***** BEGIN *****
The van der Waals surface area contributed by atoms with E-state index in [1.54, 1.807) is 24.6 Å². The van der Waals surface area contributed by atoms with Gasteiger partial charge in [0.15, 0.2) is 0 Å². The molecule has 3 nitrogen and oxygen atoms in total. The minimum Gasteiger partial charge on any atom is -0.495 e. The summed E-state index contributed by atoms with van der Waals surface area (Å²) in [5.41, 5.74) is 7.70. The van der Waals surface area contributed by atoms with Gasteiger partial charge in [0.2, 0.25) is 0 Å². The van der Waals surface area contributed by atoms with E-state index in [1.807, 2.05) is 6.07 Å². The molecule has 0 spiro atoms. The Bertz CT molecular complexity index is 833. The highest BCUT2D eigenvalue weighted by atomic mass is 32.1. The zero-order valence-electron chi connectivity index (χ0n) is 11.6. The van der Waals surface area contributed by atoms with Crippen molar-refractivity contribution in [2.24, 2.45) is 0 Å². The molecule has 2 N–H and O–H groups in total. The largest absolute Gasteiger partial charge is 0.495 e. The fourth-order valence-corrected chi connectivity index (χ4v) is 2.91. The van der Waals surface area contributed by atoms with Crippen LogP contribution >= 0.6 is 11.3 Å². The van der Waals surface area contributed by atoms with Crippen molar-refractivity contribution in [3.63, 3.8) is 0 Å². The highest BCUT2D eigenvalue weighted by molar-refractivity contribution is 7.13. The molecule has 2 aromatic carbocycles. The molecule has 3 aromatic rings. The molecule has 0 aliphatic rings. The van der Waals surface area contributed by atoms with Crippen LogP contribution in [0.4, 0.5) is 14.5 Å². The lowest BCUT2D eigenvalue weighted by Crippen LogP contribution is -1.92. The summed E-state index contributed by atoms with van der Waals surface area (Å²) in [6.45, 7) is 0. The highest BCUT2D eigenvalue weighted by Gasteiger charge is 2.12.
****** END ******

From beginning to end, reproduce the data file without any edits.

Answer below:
The van der Waals surface area contributed by atoms with E-state index in [1.54, 1.807) is 24.6 Å². The van der Waals surface area contributed by atoms with Gasteiger partial charge in [0.15, 0.2) is 0 Å². The molecule has 3 nitrogen and oxygen atoms in total. The minimum Gasteiger partial charge on any atom is -0.495 e. The summed E-state index contributed by atoms with van der Waals surface area (Å²) in [5.41, 5.74) is 7.70. The van der Waals surface area contributed by atoms with Gasteiger partial charge in [0.2, 0.25) is 0 Å². The van der Waals surface area contributed by atoms with E-state index in [1.807, 2.05) is 6.07 Å². The molecule has 0 spiro atoms. The Bertz CT molecular complexity index is 833. The highest BCUT2D eigenvalue weighted by atomic mass is 32.1. The zero-order valence-electron chi connectivity index (χ0n) is 11.6. The van der Waals surface area contributed by atoms with Crippen molar-refractivity contribution in [2.24, 2.45) is 0 Å². The molecule has 2 N–H and O–H groups in total. The largest absolute Gasteiger partial charge is 0.495 e. The fourth-order valence-corrected chi connectivity index (χ4v) is 2.91. The van der Waals surface area contributed by atoms with Crippen LogP contribution >= 0.6 is 11.3 Å². The van der Waals surface area contributed by atoms with Crippen molar-refractivity contribution in [3.63, 3.8) is 0 Å². The highest BCUT2D eigenvalue weighted by molar-refractivity contribution is 7.13. The molecule has 2 aromatic carbocycles. The molecule has 3 aromatic rings. The molecule has 0 aliphatic rings. The van der Waals surface area contributed by atoms with Crippen LogP contribution in [0.4, 0.5) is 14.5 Å². The lowest BCUT2D eigenvalue weighted by Crippen LogP contribution is -1.92. The summed E-state index contributed by atoms with van der Waals surface area (Å²) in [6.45, 7) is 0. The highest BCUT2D eigenvalue weighted by Gasteiger charge is 2.12.